DIY 555 LED Strobes

Written by joseph west
  • Share
  • Tweet
  • Share
  • Pin
  • Email
DIY 555 LED Strobes
Simple 555 circuits are still reliable timers. (integrated circuit image by Rob Hill from

The 555 timer is an old, but reliable integrated circuit primarily used as a timer or oscillator. Combined with only a few passive components, the 555 generates a wide range of frequencies and timer periods. The 555 operates in one of two general modes: astable and monostable. In both cases, the logic level of the output pin changes according to an input stimulus. In monostable mode, a high-to-low transition on the input pin produces one pulse on the output pin, whereas in astable mode the input transition produces a continuous series of pulses on the output. Astable mode is the appropriate choice for strobing an LED.

Skill level:

Other People Are Reading

Things you need

  • Three resistors
  • Capacitor
  • 5V supply

Show MoreHide


  1. 1

    Determine the length of time you want the light emitting diode (LED) to be on and the length of time you want it to be off. Call these values T-on and T-off.

  2. 2

    Choose a value for the capacitor (called C) in the circuit. You do not need a precise value for the capacitor because you will tune the circuit using the resistors. For many circuits, C = 0.1 x10^-6 F (or 0.1 uF) is a good choice.

  3. 3

    Compute the value for the second resistor (called R2) using the following formula: R2 = T-off / (0.693 x C).

  4. 4

    Calculate the value for the first resistor (called R1) using the following formula: R1 = (T-on - (0.693 x C x R2)) / (0.693 x C).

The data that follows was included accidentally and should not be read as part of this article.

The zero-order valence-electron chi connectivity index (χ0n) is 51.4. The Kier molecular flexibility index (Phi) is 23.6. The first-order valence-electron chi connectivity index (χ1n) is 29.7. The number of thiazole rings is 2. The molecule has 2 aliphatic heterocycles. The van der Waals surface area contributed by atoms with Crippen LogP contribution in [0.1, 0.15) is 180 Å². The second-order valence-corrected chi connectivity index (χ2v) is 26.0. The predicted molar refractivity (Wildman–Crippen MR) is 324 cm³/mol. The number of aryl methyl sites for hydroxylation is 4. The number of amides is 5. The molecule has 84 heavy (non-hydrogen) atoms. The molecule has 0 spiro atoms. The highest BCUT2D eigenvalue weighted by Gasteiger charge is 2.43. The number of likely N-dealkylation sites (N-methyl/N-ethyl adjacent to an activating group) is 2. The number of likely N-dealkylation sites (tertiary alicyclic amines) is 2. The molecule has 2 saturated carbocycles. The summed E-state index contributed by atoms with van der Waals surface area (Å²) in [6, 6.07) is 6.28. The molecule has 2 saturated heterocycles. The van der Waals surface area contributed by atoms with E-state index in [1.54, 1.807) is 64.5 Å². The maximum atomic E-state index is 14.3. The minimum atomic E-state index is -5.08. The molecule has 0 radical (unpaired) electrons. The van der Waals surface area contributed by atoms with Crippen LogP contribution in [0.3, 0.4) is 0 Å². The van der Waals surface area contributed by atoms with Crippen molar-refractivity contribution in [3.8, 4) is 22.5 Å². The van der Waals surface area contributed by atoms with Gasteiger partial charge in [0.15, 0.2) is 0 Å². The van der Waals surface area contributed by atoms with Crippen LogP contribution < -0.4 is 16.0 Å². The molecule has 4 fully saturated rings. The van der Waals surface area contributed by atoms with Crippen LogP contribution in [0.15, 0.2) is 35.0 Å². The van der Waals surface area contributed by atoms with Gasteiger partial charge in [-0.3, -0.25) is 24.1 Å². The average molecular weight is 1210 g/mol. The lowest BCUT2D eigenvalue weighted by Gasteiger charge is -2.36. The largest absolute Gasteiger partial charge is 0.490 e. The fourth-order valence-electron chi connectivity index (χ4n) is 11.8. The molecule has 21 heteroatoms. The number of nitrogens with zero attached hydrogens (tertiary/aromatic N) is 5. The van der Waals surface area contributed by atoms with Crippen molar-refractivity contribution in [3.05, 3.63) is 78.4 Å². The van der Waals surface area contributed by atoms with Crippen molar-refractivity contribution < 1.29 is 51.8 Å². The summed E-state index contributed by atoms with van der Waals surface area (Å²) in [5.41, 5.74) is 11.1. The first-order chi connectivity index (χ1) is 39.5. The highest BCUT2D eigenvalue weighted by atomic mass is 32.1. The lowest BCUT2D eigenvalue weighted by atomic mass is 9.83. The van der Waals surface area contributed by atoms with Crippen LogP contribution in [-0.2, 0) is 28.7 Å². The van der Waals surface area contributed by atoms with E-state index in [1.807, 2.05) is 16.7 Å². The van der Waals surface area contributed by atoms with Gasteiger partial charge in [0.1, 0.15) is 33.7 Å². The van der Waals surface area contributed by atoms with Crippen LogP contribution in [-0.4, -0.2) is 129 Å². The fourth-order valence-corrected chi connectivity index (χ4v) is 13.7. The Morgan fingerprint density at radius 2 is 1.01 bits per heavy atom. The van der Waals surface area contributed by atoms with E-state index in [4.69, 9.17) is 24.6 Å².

5. 5

    Connect R1 between the VCC and discharge pins, R2 between the discharge and threshold pins, and C between the trigger and ground pins.

  6. 6

    Attach the ground pin to the circuit ground (or common), the trigger pin to the threshold pin, the reset pin to "5V," and the VCC pin to "5V."

  7. 7

    Conjoin a resistor to the output pin, then connect the LED between ground and the unconnected lead of the resistor. Make sure that the LED's cathode is connected to ground -- the cathode is usually the shorter lead. The proper value for the resistor depends on the size of your LED. Most small LEDs do well with 15 ma, in which case a resistor of about 250 ohms will work.

  8. 8

    Power up the circuit. The output should start oscillating, causing the LED to blink.

Don't Miss

  • All types
  • Articles
  • Slideshows
  • Videos
  • Most relevant
  • Most popular
  • Most recent

No articles available

No slideshows available

No videos available

By using the site, you consent to the use of cookies. For more information, please see our Cookie policy.